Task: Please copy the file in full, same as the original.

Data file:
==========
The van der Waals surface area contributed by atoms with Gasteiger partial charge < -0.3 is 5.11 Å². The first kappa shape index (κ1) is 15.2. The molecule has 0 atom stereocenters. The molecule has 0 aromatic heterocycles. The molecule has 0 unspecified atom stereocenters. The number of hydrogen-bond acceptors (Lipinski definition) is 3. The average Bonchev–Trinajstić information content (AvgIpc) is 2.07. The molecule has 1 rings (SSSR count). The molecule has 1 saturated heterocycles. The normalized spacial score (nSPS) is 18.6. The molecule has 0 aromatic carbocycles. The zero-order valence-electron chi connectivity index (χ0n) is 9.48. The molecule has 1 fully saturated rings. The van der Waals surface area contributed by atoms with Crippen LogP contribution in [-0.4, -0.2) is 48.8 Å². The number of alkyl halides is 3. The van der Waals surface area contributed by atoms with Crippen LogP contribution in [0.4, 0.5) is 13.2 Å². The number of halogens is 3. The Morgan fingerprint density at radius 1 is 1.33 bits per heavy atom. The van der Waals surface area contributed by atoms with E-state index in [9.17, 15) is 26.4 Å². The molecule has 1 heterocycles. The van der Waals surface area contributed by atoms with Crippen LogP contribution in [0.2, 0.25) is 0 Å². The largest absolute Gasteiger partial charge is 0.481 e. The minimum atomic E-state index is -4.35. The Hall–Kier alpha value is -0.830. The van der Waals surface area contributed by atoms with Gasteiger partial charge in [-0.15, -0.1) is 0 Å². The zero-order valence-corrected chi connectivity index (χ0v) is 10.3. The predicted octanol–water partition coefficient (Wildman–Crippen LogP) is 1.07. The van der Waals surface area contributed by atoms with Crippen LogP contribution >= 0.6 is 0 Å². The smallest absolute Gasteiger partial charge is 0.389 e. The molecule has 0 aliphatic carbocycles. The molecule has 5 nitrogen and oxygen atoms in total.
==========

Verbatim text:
The van der Waals surface area contributed by atoms with Gasteiger partial charge < -0.3 is 5.11 Å². The first kappa shape index (κ1) is 15.2. The molecule has 0 atom stereocenters. The molecule has 0 aromatic heterocycles. The molecule has 0 unspecified atom stereocenters. The number of hydrogen-bond acceptors (Lipinski definition) is 3. The average Bonchev–Trinajstić information content (AvgIpc) is 2.07. The molecule has 1 rings (SSSR count). The molecule has 1 saturated heterocycles. The normalized spacial score (nSPS) is 18.6. The molecule has 0 aromatic carbocycles. The zero-order valence-electron chi connectivity index (χ0n) is 9.48. The molecule has 1 fully saturated rings. The van der Waals surface area contributed by atoms with Crippen LogP contribution in [-0.4, -0.2) is 48.8 Å². The number of alkyl halides is 3. The van der Waals surface area contributed by atoms with Crippen LogP contribution in [0.4, 0.5) is 13.2 Å². The number of halogens is 3. The Morgan fingerprint density at radius 1 is 1.33 bits per heavy atom. The van der Waals surface area contributed by atoms with E-state index in [9.17, 15) is 26.4 Å². The molecule has 1 heterocycles. The van der Waals surface area contributed by atoms with Crippen LogP contribution in [0.2, 0.25) is 0 Å². The largest absolute Gasteiger partial charge is 0.481 e. The minimum atomic E-state index is -4.35. The Hall–Kier alpha value is -0.830. The van der Waals surface area contributed by atoms with Gasteiger partial charge in [-0.15, -0.1) is 0 Å². The zero-order valence-corrected chi connectivity index (χ0v) is 10.3. The predicted octanol–water partition coefficient (Wildman–Crippen LogP) is 1.07. The van der Waals surface area contributed by atoms with Crippen LogP contribution >= 0.6 is 0 Å². The smallest absolute Gasteiger partial charge is 0.389 e. The molecule has 0 aliphatic carbocycles. The molecule has 5 nitrogen and oxygen atoms in total.